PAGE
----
How To See Yourself As Powerful And Strong No Matter What
When something doesn’t go the way that you want it to in your life, how do you handle it? If you have a setback or a failure, or if you get a rejection or receive a criticism, do you crumble into a ball and give up? Do you crumble at first and then recover bit by bit? Or does it make you even stronger than you were before?
Today, we’re going to discuss how to grow stronger from every setback you face so that you can move toward greater confidence and get what you want out of life. The idea comes from a book called Anti-fragile, by Nassim Taleb, and it’s all about (you guessed it!) becoming anti-fragile.
This concept is incredibly valuable for all areas of life, especially sales, dating and relationships. When most of us encounter failure or rejection, we tend to become fragile, like a thin piece of glass—the rejection breaks us: I’m a failure. I’m never going to get this. I’m can’t do anything right. I hate myself.
That’s one way of handling things. Another way of dealing with failure or rejection is to be resilient—to falter then bounce back. You feel the negativity for a moment, then talk yourself out of it: I’m a failure. I can’t believe I messed up again. Wait a minute; maybe it wasn’t that bad. Okay, I’ve gotten over this before; I can do it again.
Now, there are varying levels of resilience, and the amount of time you stay broken determines your level. The faster you can bounce back, the more resilient you are, and eventually, you can increase your resilience so that you make your recover time faster and faster over time.
Before reading Mr. Taleb’s book, I thought that increasing your resilience was the best—nay, the only—way to successfully navigate rejection successfully. While this is one way to overcome the negative thoughts that come with failure, there is another way that not only helps us bounce back from heartache, but that also helps us to grow from it.
The third way we can choose to deal with failure is by becoming anti-fragile. In this concept, hardships are seen as shocks to the system that can make us stronger, similarly to running sprints and hills before a race. Runners can cut seconds (and even minutes) off their times by shocking the system with speed drills and other forms of interval training. This idea sounded so interesting to me that I thought I’d test it out in a social confidence context.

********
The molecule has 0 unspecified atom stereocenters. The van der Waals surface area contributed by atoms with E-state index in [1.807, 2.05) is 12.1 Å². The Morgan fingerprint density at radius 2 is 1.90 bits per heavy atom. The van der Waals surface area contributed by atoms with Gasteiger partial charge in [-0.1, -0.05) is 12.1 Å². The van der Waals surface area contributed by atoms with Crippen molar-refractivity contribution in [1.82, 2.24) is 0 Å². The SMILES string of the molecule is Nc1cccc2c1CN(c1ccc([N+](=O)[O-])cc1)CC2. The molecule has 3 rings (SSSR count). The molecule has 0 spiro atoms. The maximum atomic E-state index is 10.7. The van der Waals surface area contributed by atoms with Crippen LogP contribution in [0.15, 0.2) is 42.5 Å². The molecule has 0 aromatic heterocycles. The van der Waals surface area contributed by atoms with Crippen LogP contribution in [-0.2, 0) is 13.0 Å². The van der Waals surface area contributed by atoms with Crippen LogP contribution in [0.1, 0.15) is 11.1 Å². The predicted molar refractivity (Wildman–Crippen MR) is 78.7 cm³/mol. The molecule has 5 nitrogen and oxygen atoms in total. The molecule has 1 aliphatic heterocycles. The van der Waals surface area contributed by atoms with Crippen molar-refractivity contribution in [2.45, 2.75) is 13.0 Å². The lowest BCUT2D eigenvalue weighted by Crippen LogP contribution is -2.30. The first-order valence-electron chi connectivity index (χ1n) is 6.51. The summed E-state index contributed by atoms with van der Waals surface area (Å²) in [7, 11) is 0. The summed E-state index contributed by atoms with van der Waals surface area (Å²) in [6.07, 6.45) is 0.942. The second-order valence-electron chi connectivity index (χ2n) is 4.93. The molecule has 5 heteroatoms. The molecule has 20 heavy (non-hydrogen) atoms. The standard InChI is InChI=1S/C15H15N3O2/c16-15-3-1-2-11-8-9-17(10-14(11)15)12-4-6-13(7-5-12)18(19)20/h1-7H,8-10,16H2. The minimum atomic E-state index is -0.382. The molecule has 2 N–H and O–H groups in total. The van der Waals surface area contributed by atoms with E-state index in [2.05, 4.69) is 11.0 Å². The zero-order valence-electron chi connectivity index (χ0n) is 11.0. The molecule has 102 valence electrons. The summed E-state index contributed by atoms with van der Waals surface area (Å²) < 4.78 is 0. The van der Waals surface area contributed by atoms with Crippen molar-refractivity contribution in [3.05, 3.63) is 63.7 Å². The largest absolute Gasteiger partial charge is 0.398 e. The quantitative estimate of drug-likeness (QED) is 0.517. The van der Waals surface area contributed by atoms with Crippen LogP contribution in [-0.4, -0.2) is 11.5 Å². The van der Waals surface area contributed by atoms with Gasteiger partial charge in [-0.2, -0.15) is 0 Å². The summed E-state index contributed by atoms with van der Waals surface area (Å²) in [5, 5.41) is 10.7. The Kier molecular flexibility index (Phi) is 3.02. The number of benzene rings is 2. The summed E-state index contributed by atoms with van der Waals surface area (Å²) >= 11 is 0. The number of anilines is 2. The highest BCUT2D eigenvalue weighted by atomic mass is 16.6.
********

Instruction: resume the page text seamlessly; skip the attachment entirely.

Almost immediately after making the decision to test this out, I received an online review on my book, The Solution to Social Anxiety (which you can find on Amazon.com or Audible.com). The reviewer gave my book one star and wrote, “Terrible! This book was so bad I wish I bought the hard copy version so I can wipe my ass with its contents.”
Almost immediately, I could feel a part of me become defensive and scream, Fuck you! Then I realized this could be seen as fuel. How could I use that rejection to make me stronger? I started using mantras, like, I feed on rejection. I started imagining that the rejection was a flammable substance like oil that could be ignited to create a fire in my gut. After just a few minutes, I wanted to get my stuff out there even more! I got the idea to start making podcasts and videos of my work, and I was feeling more confident about my ability than I had before.
Let’s say you approach a woman who is not interested in talking to you. Instead of going home and quitting, tell yourself that you’re going to talk to three more women before you even go home. Use that rejection as fuel—start to embrace the idea of anti-fragility that states that rejection is actually strengthening you.
When you begin to approach your setbacks in a positive way, you will get stronger, your confidence will grow, and good things will happen.
I highly recommend that you check out Nassim’s book. Another option for those of you who want to put these theories into practice and develop a strong inner coach, thereby building your confidence from the inside out, check out my program, Confidence Unleashed. In it, we talk about how to eliminate your fear of rejection, how to turn fear into fuel and how to use these tools to take your confidence to the next level.
I’d love to hear about your experiences with anti-fragility, so please “like,” subscribe, and leave your comments below. What has been your experience with the three reactions to rejection? By sharing your experiences with this online community, we can all learn from each other to maximize our confidence in the areas that matter to us most.
Until we meet again, may you have the courage to be who you are and to know that you’re awesome. I’ll talk to you soon.
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